The Last Full-Size Pickup Truck With a Manual Transmission Has Come and Gone, and You Missed It

The Ram 2500 represents many things to the truck world. For many, it may represent the most luxurious, hard-working pickup truck. However, for a few car nerds, the 2017 Ram 2500, in particular, represents something both far cooler and sadder. The Cummins diesel-powered heavy-duty Ram was the U.S.’s final full-size truck with a manual transmission that may or may not have struggled with some reliability issues, but we aren’t here to talk about that.

Ram 2500 Cummins diesel in a parking lot
2017 Ram 2500 Cummins diesel | Wikimedia Commons

Are there any full-size pickup trucks that come in manual? 

Not in America. In 2018 we lost the last of that breed. The Ram 2500 ditched the Daimler-sourced G56 six-speed manual transmission for the 2018 model year. The F-150, GMC Sierra, and Chevy Silverado ditched the manual transmission years before. While some manuals are still found in some smaller work trucks, a three-pedal HD Diesel truck is no longer offered in this country. 

Is the 2017 Ram 2500 with a Cummins diesel a good truck? 

A Jalopnik reporter recently got to drive one of these rare and last-of-a-kind trucks. As Jalopnik says, in many ways, this 2017 Ram 2500 Laramie Sport Mega Cab with the 6.7-liter Cummins diesel inline-six rated at 350 horsepower and 660 lb-ft of torque paired with a six-speed manual is the Holy Grail of pickups.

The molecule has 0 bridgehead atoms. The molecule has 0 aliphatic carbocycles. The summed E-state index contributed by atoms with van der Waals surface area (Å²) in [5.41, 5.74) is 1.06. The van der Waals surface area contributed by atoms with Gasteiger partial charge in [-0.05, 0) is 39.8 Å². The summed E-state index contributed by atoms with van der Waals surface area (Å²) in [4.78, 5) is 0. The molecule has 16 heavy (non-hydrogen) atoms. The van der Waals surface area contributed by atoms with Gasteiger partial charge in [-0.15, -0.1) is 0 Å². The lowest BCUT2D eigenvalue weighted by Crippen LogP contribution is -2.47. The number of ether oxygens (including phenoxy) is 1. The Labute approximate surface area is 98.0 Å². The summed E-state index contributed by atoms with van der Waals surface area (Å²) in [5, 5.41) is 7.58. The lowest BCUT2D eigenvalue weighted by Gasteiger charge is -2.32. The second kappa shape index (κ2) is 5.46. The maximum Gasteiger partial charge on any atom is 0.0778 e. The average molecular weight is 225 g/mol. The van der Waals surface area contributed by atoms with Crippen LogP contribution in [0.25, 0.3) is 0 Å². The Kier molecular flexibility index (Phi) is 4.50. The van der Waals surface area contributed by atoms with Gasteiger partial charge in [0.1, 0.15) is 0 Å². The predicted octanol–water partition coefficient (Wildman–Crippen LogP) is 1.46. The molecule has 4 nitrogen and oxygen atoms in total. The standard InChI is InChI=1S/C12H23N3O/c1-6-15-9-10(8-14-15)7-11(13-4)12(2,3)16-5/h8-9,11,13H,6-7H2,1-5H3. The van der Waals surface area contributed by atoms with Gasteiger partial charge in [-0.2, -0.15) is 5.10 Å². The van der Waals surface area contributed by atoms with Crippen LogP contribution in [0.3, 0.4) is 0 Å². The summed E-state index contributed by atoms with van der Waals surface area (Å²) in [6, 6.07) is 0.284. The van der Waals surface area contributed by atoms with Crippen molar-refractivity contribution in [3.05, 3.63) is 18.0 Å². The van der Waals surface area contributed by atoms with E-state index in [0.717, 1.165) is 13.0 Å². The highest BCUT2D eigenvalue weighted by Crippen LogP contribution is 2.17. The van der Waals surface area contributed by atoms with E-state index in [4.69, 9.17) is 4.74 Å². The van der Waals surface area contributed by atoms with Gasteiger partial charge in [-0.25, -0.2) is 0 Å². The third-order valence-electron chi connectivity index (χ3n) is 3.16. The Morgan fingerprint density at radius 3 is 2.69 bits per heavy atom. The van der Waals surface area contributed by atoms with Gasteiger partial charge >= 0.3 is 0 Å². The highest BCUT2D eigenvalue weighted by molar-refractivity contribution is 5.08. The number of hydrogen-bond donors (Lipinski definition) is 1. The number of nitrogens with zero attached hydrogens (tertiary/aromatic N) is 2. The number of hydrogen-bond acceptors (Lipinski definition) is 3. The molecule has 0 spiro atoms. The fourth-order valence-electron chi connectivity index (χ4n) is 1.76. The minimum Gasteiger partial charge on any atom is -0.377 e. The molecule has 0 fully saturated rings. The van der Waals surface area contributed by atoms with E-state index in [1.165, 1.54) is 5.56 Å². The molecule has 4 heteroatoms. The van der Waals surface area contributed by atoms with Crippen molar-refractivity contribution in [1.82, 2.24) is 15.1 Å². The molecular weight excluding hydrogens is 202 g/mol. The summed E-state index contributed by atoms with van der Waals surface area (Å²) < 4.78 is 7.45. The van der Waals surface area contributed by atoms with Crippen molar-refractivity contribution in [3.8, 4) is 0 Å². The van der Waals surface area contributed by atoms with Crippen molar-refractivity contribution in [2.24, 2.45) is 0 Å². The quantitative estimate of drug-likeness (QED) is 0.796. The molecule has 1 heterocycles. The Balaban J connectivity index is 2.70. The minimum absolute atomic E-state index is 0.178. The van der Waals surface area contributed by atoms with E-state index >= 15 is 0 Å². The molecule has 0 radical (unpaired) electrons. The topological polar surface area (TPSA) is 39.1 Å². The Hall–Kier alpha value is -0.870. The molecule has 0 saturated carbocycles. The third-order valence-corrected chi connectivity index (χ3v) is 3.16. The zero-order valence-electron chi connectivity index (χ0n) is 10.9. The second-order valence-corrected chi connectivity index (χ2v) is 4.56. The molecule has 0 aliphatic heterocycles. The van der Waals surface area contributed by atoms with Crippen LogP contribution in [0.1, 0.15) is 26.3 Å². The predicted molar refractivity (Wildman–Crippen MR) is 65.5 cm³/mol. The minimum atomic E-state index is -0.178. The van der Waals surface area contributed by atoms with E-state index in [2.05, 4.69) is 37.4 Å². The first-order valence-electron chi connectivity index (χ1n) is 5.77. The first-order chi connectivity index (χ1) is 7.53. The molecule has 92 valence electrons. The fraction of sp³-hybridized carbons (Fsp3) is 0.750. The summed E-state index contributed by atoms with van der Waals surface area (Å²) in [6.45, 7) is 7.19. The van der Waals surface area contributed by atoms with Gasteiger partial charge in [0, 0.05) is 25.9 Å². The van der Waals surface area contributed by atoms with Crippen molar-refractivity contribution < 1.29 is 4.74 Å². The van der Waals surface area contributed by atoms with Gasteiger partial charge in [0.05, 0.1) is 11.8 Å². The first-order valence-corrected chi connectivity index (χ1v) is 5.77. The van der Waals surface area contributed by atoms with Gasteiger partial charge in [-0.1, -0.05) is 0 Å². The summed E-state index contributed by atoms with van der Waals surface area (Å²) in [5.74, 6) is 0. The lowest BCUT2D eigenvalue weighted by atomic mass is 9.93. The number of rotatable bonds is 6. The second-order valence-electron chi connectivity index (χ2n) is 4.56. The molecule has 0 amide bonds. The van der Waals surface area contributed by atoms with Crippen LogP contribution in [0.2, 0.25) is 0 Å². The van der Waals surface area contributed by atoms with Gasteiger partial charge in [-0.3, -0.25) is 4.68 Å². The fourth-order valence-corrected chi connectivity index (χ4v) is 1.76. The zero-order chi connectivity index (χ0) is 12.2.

For one, it’s a Ram. This means it has one of the finest interiors on the market. For two, it has a Cummins diesel that can pull the world halfway around without trying. Lastly, it comes in manual. 

The writer describes the truck as having a “decently high-quality, reasonably quiet cabin with absurd amounts of space in every direction.” 

One of the first things he realized was that the first gear was a true granny gear meaning that while towing a serious load, this could be really helpful. However, this gear was useless for everyday driving, and he opted to start in second gear for the rest of his test drive. This isn’t really a critique, though, because this truck was built to pull heavy loads. 

What was the driving experience like? 

After the reviewer gushed about the excitement of driving this Cummins diesel truck, he got down to a more objective headspace. 

He comments on the ride calling it a “nicely boosted hydraulic power steering feel as well as a decent ride.” This is surprising because this is such a monstrous and heavy pickup truck. Although the Ram 2500 has solid axles and a massive cab, the solid axles are coil sprung. The suspension continues on with the front end incorporating a three-link setup with two radius arms and a track bar, while the rear is a five-link with a pair of both upper and lower control arms and a track bar. This would explain the surprisingly good ride. 

As much as he clearly loves this monster manual pickup truck, he noted that there is no getting past the fact that this truck is huge, maybe even a bit too huge. Even still, he mentions not being able to shake the truck from his head on the way, mourning the ended era of the full-size manual pickup truck. And, although I don’t think about them often, now, I too am mourning the loss of the three-pedal giants like this Ram 2500 Cummins diesel. 

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